Andes Technology Corp., a Taiwanese company offering embedded processor IP, recently announced that it has shipped 2 billion units in 2020, a 33% increase compared to 2019. In total, the company has shipped an estimated number of 7 billion units since its foundation.
Andes Technology’s new chips based on the open-source RISC-V, the fifth iteration of reduced instruction set computing (RISC), have officially entered mass production in 2020, contributing to 1.6% of the company’s royalty revenue.
RISC-V products have already accounted for 58% of Andes’ overall revenue, overtaking the products based on V3 – the company’s previous ISA (Instruction Set Architecture). Currently, Andes’ RISC-V products are mainly adopted by 41 customers, concentrated in Taiwan, South Korea and China.
One-tenth global RISC-V CPUs can be attributed to Taiwan
As a part of a governmental project to achieve autonomy in CPU design, Andes grew to become Taiwan’s only company that is able to commercialize its IP cores.
Founded in 2005, Andes joined RISC-V International Association in 2016 and became its founding premier member last year. In 2017, Andes started supporting RISC-V by announcing AndeStar V5, bringing the open-source ISA to mainstream SoC applications, and also propelled itself into the only Taiwanese company riding on the trend of RISC-V.
Frankwell Lin, CEO of Andes, estimates that there are approximately 200 CPU designs adopting the RISC-V structure, and Andes accounts for 20 of them. In other words, one-tenth of global CPUs based on RISC-V can be attributed to Taiwan. As one of the five largest CPU IP core vendors, Andes is also Taiwan’s most likely challenger to ARM.
China sets sight on RISC-V to divert US sanction risks
RISC-V has been gaining momentum as Sino-American tension rises. As the proprietary technologies of American companies have been increasingly weaponized by Washington to hinder Chinese IT developments, Chinese processor design industry has been counting on the open-source ISA to divert US sanction risks. It also seeks to build an autonomous ecosystem based on RISC-V.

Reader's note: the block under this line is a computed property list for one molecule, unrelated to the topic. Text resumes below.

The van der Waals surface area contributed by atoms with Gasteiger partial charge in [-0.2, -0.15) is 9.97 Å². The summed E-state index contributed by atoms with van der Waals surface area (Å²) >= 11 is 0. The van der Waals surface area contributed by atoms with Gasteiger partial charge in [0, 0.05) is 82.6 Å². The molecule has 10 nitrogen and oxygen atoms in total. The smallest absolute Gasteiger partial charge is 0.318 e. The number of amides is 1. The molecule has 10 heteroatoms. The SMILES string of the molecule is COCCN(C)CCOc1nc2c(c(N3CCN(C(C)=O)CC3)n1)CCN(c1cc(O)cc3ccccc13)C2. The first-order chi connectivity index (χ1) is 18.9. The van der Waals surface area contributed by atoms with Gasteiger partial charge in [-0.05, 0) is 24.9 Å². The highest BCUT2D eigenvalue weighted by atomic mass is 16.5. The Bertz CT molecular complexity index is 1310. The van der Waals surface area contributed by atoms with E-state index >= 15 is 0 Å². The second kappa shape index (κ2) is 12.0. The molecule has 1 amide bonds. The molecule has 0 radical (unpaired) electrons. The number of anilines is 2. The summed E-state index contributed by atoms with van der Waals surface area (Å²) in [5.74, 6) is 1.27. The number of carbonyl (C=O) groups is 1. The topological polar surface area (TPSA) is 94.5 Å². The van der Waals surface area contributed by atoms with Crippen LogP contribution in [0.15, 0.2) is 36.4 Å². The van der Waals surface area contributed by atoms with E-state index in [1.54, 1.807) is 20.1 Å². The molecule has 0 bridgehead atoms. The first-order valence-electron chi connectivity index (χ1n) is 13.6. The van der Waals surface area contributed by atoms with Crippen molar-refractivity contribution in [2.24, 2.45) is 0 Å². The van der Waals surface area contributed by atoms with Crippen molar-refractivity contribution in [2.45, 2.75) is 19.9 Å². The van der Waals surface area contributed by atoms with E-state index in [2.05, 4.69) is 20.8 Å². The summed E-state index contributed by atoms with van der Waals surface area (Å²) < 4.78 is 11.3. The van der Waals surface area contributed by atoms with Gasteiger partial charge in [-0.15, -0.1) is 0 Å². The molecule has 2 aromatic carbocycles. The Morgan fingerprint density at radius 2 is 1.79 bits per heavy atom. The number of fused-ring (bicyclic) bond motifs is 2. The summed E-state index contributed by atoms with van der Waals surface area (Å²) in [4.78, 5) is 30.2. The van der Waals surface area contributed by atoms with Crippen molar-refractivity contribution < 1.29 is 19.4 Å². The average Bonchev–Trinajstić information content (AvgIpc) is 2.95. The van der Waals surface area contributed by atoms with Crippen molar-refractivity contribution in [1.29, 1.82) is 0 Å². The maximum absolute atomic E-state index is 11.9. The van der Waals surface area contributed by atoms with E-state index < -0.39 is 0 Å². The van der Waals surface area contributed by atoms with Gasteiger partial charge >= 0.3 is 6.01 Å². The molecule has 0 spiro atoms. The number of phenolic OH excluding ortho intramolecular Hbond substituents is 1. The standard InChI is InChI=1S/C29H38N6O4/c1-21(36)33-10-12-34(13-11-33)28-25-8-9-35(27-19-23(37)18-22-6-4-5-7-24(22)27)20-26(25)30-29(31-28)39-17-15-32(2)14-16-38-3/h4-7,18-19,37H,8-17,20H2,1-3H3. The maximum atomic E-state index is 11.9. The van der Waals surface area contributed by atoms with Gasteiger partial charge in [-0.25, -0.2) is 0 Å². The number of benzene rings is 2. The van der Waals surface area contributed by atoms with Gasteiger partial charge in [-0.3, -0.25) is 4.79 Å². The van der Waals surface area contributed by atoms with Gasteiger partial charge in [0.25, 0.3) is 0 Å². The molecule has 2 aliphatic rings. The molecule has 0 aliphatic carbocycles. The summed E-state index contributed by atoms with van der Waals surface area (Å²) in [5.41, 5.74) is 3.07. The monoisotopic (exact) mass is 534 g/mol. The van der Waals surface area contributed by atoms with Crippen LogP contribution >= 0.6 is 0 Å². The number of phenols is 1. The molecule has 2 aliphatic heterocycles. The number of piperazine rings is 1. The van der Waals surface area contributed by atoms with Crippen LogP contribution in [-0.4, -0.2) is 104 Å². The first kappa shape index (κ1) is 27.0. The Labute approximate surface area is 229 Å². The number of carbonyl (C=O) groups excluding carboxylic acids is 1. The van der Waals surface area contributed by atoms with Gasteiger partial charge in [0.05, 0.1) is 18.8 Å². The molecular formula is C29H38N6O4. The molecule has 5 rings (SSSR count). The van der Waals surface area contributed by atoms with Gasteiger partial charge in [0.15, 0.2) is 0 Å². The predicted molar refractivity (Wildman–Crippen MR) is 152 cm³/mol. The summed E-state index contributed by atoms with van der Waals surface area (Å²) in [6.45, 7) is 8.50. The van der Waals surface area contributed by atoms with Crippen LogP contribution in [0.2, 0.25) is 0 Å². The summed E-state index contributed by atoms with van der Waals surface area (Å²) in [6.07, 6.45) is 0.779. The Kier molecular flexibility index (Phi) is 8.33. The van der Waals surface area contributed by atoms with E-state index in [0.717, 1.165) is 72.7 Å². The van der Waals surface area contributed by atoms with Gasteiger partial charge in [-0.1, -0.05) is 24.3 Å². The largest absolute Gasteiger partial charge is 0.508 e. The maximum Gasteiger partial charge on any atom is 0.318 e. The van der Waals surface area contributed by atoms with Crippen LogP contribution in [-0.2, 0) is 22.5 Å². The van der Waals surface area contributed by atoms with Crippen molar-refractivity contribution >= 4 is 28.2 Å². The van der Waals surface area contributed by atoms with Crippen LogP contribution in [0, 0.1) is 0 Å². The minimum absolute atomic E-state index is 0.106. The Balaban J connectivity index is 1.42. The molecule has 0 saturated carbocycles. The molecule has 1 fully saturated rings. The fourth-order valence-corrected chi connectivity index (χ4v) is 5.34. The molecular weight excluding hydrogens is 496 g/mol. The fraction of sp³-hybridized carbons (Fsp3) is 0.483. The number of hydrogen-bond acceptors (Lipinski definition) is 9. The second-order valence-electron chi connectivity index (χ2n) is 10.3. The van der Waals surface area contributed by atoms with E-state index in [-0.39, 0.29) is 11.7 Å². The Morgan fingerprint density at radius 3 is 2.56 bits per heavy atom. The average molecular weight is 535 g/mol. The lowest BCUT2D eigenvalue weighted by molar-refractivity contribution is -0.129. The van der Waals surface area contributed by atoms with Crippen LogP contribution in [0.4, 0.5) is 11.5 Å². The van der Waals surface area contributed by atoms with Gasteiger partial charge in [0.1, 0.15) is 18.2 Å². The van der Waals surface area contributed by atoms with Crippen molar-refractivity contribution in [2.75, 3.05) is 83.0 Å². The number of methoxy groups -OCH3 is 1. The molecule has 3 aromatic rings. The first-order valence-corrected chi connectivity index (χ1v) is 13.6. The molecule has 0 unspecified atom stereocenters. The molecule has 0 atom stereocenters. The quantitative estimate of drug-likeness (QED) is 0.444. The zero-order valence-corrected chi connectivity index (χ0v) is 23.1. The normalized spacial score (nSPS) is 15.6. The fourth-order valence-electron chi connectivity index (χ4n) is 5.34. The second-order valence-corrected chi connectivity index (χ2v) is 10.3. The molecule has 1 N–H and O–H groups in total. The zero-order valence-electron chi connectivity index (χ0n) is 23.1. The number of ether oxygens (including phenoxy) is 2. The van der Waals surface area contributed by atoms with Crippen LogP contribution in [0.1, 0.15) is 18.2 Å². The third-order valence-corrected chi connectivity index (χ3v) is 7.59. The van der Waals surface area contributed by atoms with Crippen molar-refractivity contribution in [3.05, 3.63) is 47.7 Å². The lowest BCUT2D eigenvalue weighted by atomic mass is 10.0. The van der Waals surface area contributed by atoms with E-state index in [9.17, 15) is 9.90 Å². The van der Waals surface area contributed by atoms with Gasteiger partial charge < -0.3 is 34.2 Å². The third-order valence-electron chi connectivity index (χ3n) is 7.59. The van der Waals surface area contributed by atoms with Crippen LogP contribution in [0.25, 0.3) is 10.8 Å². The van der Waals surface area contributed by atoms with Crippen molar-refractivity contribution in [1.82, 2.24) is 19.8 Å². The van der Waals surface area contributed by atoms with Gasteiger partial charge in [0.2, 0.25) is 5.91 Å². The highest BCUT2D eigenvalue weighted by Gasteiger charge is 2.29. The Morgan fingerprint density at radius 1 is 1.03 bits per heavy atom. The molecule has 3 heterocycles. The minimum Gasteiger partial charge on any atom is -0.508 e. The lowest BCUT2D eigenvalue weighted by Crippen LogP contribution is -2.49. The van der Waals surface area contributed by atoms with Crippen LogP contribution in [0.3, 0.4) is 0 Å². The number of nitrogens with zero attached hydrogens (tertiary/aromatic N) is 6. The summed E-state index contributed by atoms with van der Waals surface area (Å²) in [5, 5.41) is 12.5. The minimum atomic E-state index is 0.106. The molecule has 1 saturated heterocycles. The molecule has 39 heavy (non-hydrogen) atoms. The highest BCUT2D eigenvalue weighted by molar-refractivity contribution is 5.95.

In 2019, Alibaba’s semiconductor subsidiary, T-Head Semiconductor Co., released a RISC-V based processor named Xuantie 910. Earlier this year, T-Head announced its success to transplant Android 10 onto Xuantie 910 – a significant breakthrough as Android is the leading smartphone operating system in China.
The possible acquisition of ARM by Nvidia, a US company, only boosts the global IC industry’s appetite for RISC-V. IC designers like Qualcomm, NXP and MediaTek have all taken steps to adopt RISC-V in their products.
RISC-V Foundation moved to Switzerland for neutrality
Meanwhile, RISC-V Foundation, the non-profit organization overseeing the ISA’s development, decided to move to Switzerland from the United States in an effort to maintain the technology’s neutrality.
Despite Andes’ rising prominence, it remains a challenge for Taiwan to expand its footprints in the RISC-V ecosystem as the newest round of standard-setting competition is now underway. Currently, only 6 Taiwanese companies, including TSMC, MediaTek and Andes, are included in RISC-V International.